Redskins fans are a fickle bunch.

One year: “We overpaid for Redskins free agent signings! That never works! Those idiots never learn!”

Next year: “Why haven’t we signed any really big names yet, WTH?!?!? I’ve never even heard of half these guys.”

Most fans have understandably been guilty of these conflicting sentiments at least once. Maybe even today. But honestly, the mainstream media can ride this breeze even more shamelessly.

One year: “Dysfunctional Redskins front office throws cash around like Monopoly money,”

Next year: Bruce Allen lets top-tier secondary free agents sign elsewhere, fails to address glaring needs.”


Now maybe you’re thinking some version of the follow sentiment:

All jokes aside, the Redskins really do have a pretty big hole in their secondary that they are not addressing, or only addressing with band aids that are barely upgrades over what is already there. I mean, did you SEE how poorly the secondary played last year? How can you–in good faith to your football team and the fans–not pick up at least one of the top guys on the market?

There are three reasons.


1) There has been a cultural shift in the Redskins front office, one that we have all been wanting for a long time. Just because Peyton Manning has worked out pretty well for the Broncos doesn’t mean that signing big name players is all of a sudden the way to go. For every Manning and Pierre Garcon, there’s a graveyard full of Albert Haynesworths and Nnamdi Asomughas that have failed to provide returns on the sizable investments from their new teams. The Bucs, the Eagles and the Dolphins have all made a boatload of splashy moves lately without anything to show for it.

Seriously, folks: The Redskins could literally make zero free agent signings for a decade and still be the first team everyone thinks of when they hear the phrase ‘free agent bust’. Go ahead – search for any of the bust lists out there in Googleland; this is the only place the Redskins have been dominating over the past 20 years. On NFL Films’ “Top Ten Free Agent Busts of All Time” show, numbers ten through two were all individual players. Number one was just “The Washington Redskins”. It’s been a frickin’ embarrassment, and more importantly it hasn’t worked. This is refreshing for a change.

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2) The salary cap is smaller than it seems, and the Redskins have some very important contracts coming up. You could argue that tying up $11.5 million of the salary cap by franchising Brian Orakpo was a bad idea; we addressed that topic here. Nonetheless, that was roughly a third of the Redskins 2014 salary cap. Does it make much sense to allocate another third to one or two Redskins free agent signings? Not when there are as many holes as the Skins have. Sure, we all wanted Jairus Byrd. We had hopes of Aqib Talib. We dreamed of Darelle Revis. But if the pass rush is even moderately better as a result of bringing Jason Hatcher in, it won’t be as much of an issue.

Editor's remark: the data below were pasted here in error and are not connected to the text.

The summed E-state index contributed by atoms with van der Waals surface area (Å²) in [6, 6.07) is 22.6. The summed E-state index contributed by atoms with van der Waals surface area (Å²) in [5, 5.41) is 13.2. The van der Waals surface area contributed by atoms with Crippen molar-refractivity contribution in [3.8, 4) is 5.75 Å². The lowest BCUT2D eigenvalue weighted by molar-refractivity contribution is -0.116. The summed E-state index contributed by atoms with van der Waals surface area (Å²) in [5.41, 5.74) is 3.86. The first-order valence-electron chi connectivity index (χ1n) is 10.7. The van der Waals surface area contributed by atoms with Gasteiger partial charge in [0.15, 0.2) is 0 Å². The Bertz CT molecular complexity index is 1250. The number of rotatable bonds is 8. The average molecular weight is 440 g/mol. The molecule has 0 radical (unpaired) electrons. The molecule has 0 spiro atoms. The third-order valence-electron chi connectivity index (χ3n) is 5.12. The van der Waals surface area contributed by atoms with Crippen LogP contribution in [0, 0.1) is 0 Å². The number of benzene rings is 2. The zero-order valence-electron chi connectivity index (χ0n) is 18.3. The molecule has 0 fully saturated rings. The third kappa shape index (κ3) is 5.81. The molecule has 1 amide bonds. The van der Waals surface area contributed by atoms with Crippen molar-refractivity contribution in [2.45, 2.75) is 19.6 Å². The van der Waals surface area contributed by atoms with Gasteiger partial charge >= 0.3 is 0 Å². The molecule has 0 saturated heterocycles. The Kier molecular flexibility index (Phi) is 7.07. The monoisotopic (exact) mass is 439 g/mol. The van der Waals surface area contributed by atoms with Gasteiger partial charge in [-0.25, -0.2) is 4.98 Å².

Also: Trent Williams, Robert Griffin III, and Alfred Morris will be in line for new contracts within the next 2-3 years. That’s potentially $30 million a year for three players, depending on how things work out. If the Redskins throw a ton of cash in desperation to improve their pass defense on the back end right now (while ignoring the defensive line), that has an equal and opposite negative reaction down the road. The Skins will have to release good players they would like to keep; they will carry an unwieldy amount of dead cap space; and, they will have to scrape the bottom of the barrel for depth at various positions. We’ve seen that movie before, from the front row. It’s losing a formula.

3) The Redskins are not close to winning the Super Bowl. Sorry sports fans, but it’s true. “But…but…but…teams can turn things around quickly in a year – look at the Chiefs! And any given Sunday, anyone can win! And we won the division a season ago – we just need a good cornerback and a good safety and we’re a lock for the playoffs!”  No no no no no no no! That playoff run was a bit of a fluke, and last year proved it. This Redskins team is a solid two years away from earning the title “playoff contender”, assuming they have the right coaching staff in place.

Therefore, it makes sense to take a patient approach right now. I realize in our ADD-internet-quick-fix culture, no one has any patience anymore. There’s a generation of young adults alive today who don’t even understand the concept of patience and think the whole idea is stupid. But if you want a blueprint for how to do it, the reigning Super Bowl champs are a good place to look. They drafted well, signed a few young free agents, and relentlessly coached them into their system. It took four years for them to get a ring using that formula, which seems about right in this era, and they are now built to contend for the next 4-5 years at least.


For those of you who absolutely hate the sentiment of this article–and judging by the activity on our Twitter account, it’s more than a few people–fear not. There will be flashy Redskins free agent signings that Bruce Allen will one day make. That day is just not today.

Does it really make sense to mortgage the future just to get to mediocrity?

The Redskins have a trajectory in mind, and it goes something like this:

  • Hire the right coach (fingers crossed)
  • Get him (mostly) young players to groom in his system
  • Draft well, and pepper in free agents conservatively
  • Wait until you look like a multi-year playoff contender before spending the big bucks

What’s the rush do to it any differently, when rushing has never worked?


1 Comment on this Post

  1. Creepshow

    Amen….this free agency has been a welcome change, and I was so relived we didn’t blow our wad on Talib


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